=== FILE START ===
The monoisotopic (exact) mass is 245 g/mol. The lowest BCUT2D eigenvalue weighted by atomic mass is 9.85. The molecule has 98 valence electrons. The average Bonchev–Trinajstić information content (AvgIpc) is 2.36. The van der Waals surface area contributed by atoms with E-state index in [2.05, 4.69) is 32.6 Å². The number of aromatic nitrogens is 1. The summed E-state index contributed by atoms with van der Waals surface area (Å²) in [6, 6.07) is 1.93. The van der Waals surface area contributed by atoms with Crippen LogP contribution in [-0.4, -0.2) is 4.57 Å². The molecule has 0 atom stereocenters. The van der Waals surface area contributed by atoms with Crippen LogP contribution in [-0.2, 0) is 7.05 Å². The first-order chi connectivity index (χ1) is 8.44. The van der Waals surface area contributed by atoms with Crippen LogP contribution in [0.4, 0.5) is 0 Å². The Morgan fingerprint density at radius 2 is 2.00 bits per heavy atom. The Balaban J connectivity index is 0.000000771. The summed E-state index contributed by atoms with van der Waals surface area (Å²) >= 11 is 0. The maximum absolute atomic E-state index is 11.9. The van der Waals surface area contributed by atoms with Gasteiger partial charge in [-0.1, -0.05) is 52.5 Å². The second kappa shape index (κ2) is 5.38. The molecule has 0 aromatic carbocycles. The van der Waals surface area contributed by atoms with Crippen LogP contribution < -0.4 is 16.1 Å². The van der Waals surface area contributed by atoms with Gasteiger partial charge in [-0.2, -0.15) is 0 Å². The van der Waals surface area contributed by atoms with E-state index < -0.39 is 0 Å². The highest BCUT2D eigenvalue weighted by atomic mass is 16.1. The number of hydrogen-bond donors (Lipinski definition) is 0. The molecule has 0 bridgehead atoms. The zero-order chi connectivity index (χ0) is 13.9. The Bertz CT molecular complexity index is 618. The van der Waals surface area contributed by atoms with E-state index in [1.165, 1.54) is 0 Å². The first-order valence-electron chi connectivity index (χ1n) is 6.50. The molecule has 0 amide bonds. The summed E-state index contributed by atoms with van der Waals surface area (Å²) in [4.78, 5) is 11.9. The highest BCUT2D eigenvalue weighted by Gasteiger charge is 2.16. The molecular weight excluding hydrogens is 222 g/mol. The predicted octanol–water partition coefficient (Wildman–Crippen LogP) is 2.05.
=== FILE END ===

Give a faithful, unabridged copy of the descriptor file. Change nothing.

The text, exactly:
The monoisotopic (exact) mass is 245 g/mol. The lowest BCUT2D eigenvalue weighted by atomic mass is 9.85. The molecule has 98 valence electrons. The average Bonchev–Trinajstić information content (AvgIpc) is 2.36. The van der Waals surface area contributed by atoms with E-state index in [2.05, 4.69) is 32.6 Å². The number of aromatic nitrogens is 1. The summed E-state index contributed by atoms with van der Waals surface area (Å²) in [6, 6.07) is 1.93. The van der Waals surface area contributed by atoms with Crippen LogP contribution in [-0.4, -0.2) is 4.57 Å². The molecule has 0 atom stereocenters. The van der Waals surface area contributed by atoms with Crippen LogP contribution in [-0.2, 0) is 7.05 Å². The first-order chi connectivity index (χ1) is 8.44. The van der Waals surface area contributed by atoms with Crippen LogP contribution in [0.4, 0.5) is 0 Å². The Morgan fingerprint density at radius 2 is 2.00 bits per heavy atom. The Balaban J connectivity index is 0.000000771. The summed E-state index contributed by atoms with van der Waals surface area (Å²) >= 11 is 0. The maximum absolute atomic E-state index is 11.9. The van der Waals surface area contributed by atoms with Gasteiger partial charge in [-0.1, -0.05) is 52.5 Å². The second kappa shape index (κ2) is 5.38. The molecule has 0 aromatic carbocycles. The van der Waals surface area contributed by atoms with Crippen LogP contribution < -0.4 is 16.1 Å². The van der Waals surface area contributed by atoms with Gasteiger partial charge in [-0.2, -0.15) is 0 Å². The van der Waals surface area contributed by atoms with E-state index < -0.39 is 0 Å². The highest BCUT2D eigenvalue weighted by atomic mass is 16.1. The number of hydrogen-bond donors (Lipinski definition) is 0. The molecule has 0 bridgehead atoms. The zero-order chi connectivity index (χ0) is 13.9. The Bertz CT molecular complexity index is 618. The van der Waals surface area contributed by atoms with E-state index in [1.165, 1.54) is 0 Å². The first-order valence-electron chi connectivity index (χ1n) is 6.50. The molecule has 0 amide bonds. The summed E-state index contributed by atoms with van der Waals surface area (Å²) in [4.78, 5) is 11.9. The highest BCUT2D eigenvalue weighted by Gasteiger charge is 2.16. The molecular weight excluding hydrogens is 222 g/mol. The predicted octanol–water partition coefficient (Wildman–Crippen LogP) is 2.05.